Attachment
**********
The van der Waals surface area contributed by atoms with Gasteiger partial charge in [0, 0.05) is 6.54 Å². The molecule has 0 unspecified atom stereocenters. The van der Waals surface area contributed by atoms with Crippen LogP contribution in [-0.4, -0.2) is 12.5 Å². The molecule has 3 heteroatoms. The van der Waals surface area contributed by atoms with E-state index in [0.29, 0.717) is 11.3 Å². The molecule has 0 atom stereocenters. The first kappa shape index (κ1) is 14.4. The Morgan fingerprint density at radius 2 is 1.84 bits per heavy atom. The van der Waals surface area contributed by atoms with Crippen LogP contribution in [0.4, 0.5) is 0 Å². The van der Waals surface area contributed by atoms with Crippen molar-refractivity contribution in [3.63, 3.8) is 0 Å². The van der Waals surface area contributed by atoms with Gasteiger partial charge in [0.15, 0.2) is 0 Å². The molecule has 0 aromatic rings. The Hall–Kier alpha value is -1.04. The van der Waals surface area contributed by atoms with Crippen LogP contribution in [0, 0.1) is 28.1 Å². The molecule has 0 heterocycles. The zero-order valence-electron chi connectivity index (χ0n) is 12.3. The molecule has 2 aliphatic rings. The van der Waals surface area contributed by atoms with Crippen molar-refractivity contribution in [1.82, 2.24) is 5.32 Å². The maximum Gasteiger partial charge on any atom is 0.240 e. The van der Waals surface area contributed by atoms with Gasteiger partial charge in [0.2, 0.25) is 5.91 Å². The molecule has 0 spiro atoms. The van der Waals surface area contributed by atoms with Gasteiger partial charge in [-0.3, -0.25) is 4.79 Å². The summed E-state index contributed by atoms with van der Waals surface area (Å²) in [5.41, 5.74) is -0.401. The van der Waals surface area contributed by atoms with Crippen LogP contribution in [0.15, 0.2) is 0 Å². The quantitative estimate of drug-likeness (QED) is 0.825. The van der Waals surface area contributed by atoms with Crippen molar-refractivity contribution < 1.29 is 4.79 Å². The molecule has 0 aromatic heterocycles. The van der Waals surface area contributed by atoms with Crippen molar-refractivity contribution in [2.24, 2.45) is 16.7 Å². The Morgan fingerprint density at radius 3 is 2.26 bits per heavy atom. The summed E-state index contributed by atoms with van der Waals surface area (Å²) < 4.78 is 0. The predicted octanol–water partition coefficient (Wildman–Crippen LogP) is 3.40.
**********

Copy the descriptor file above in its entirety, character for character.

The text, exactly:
The van der Waals surface area contributed by atoms with Gasteiger partial charge in [0, 0.05) is 6.54 Å². The molecule has 0 unspecified atom stereocenters. The van der Waals surface area contributed by atoms with Crippen LogP contribution in [-0.4, -0.2) is 12.5 Å². The molecule has 3 heteroatoms. The van der Waals surface area contributed by atoms with E-state index in [0.29, 0.717) is 11.3 Å². The molecule has 0 atom stereocenters. The first kappa shape index (κ1) is 14.4. The Morgan fingerprint density at radius 2 is 1.84 bits per heavy atom. The van der Waals surface area contributed by atoms with Crippen LogP contribution in [0.4, 0.5) is 0 Å². The van der Waals surface area contributed by atoms with Crippen molar-refractivity contribution in [3.63, 3.8) is 0 Å². The van der Waals surface area contributed by atoms with Gasteiger partial charge in [0.15, 0.2) is 0 Å². The molecule has 0 aromatic rings. The Hall–Kier alpha value is -1.04. The van der Waals surface area contributed by atoms with Crippen LogP contribution in [0, 0.1) is 28.1 Å². The molecule has 0 heterocycles. The zero-order valence-electron chi connectivity index (χ0n) is 12.3. The molecule has 2 aliphatic rings. The van der Waals surface area contributed by atoms with Crippen molar-refractivity contribution in [1.82, 2.24) is 5.32 Å². The maximum Gasteiger partial charge on any atom is 0.240 e. The van der Waals surface area contributed by atoms with Gasteiger partial charge in [0.2, 0.25) is 5.91 Å². The molecule has 0 spiro atoms. The van der Waals surface area contributed by atoms with Gasteiger partial charge in [-0.3, -0.25) is 4.79 Å². The summed E-state index contributed by atoms with van der Waals surface area (Å²) in [5.41, 5.74) is -0.401. The van der Waals surface area contributed by atoms with Crippen LogP contribution in [0.15, 0.2) is 0 Å². The quantitative estimate of drug-likeness (QED) is 0.825. The van der Waals surface area contributed by atoms with Crippen molar-refractivity contribution < 1.29 is 4.79 Å². The molecule has 0 aromatic heterocycles. The van der Waals surface area contributed by atoms with Crippen molar-refractivity contribution in [2.24, 2.45) is 16.7 Å². The Morgan fingerprint density at radius 3 is 2.26 bits per heavy atom. The summed E-state index contributed by atoms with van der Waals surface area (Å²) < 4.78 is 0. The predicted octanol–water partition coefficient (Wildman–Crippen LogP) is 3.40.